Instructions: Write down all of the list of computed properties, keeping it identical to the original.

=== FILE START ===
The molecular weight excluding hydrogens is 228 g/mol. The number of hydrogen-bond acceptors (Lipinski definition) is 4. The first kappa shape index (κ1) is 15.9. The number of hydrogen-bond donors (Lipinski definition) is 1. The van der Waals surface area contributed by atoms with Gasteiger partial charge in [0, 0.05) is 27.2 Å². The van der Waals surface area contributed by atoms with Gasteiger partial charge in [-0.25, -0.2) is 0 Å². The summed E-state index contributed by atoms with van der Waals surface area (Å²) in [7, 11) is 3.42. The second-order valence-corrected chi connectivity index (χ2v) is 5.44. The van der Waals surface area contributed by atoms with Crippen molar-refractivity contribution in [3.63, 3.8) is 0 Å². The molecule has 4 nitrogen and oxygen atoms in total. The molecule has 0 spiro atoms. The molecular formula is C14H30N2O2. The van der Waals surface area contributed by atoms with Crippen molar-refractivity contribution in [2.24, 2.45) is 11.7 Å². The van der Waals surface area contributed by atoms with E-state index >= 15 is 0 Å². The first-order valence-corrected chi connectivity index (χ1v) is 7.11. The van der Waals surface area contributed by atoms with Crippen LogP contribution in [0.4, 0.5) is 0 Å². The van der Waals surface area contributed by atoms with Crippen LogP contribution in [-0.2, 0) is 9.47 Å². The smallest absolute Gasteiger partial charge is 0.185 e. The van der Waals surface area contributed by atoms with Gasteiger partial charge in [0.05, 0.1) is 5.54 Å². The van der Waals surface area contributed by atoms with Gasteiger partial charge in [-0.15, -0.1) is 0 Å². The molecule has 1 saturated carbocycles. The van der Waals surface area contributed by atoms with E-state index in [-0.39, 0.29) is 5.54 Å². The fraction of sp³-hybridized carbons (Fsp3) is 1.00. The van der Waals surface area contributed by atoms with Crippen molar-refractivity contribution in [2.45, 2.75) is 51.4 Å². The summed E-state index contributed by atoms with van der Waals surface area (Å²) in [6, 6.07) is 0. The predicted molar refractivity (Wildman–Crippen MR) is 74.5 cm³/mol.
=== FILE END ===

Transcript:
The molecular weight excluding hydrogens is 228 g/mol. The number of hydrogen-bond acceptors (Lipinski definition) is 4. The first kappa shape index (κ1) is 15.9. The number of hydrogen-bond donors (Lipinski definition) is 1. The van der Waals surface area contributed by atoms with Gasteiger partial charge in [0, 0.05) is 27.2 Å². The van der Waals surface area contributed by atoms with Gasteiger partial charge in [-0.25, -0.2) is 0 Å². The summed E-state index contributed by atoms with van der Waals surface area (Å²) in [7, 11) is 3.42. The second-order valence-corrected chi connectivity index (χ2v) is 5.44. The van der Waals surface area contributed by atoms with Crippen molar-refractivity contribution in [3.63, 3.8) is 0 Å². The molecule has 4 nitrogen and oxygen atoms in total. The molecule has 0 spiro atoms. The molecular formula is C14H30N2O2. The van der Waals surface area contributed by atoms with Crippen molar-refractivity contribution in [2.24, 2.45) is 11.7 Å². The van der Waals surface area contributed by atoms with E-state index >= 15 is 0 Å². The first-order valence-corrected chi connectivity index (χ1v) is 7.11. The van der Waals surface area contributed by atoms with Crippen LogP contribution in [0.4, 0.5) is 0 Å². The van der Waals surface area contributed by atoms with Crippen LogP contribution in [-0.2, 0) is 9.47 Å². The smallest absolute Gasteiger partial charge is 0.185 e. The van der Waals surface area contributed by atoms with Gasteiger partial charge in [0.05, 0.1) is 5.54 Å². The van der Waals surface area contributed by atoms with Gasteiger partial charge in [-0.15, -0.1) is 0 Å². The molecule has 1 saturated carbocycles. The van der Waals surface area contributed by atoms with E-state index in [-0.39, 0.29) is 5.54 Å². The fraction of sp³-hybridized carbons (Fsp3) is 1.00. The van der Waals surface area contributed by atoms with Crippen molar-refractivity contribution in [2.45, 2.75) is 51.4 Å². The summed E-state index contributed by atoms with van der Waals surface area (Å²) in [6, 6.07) is 0. The predicted molar refractivity (Wildman–Crippen MR) is 74.5 cm³/mol.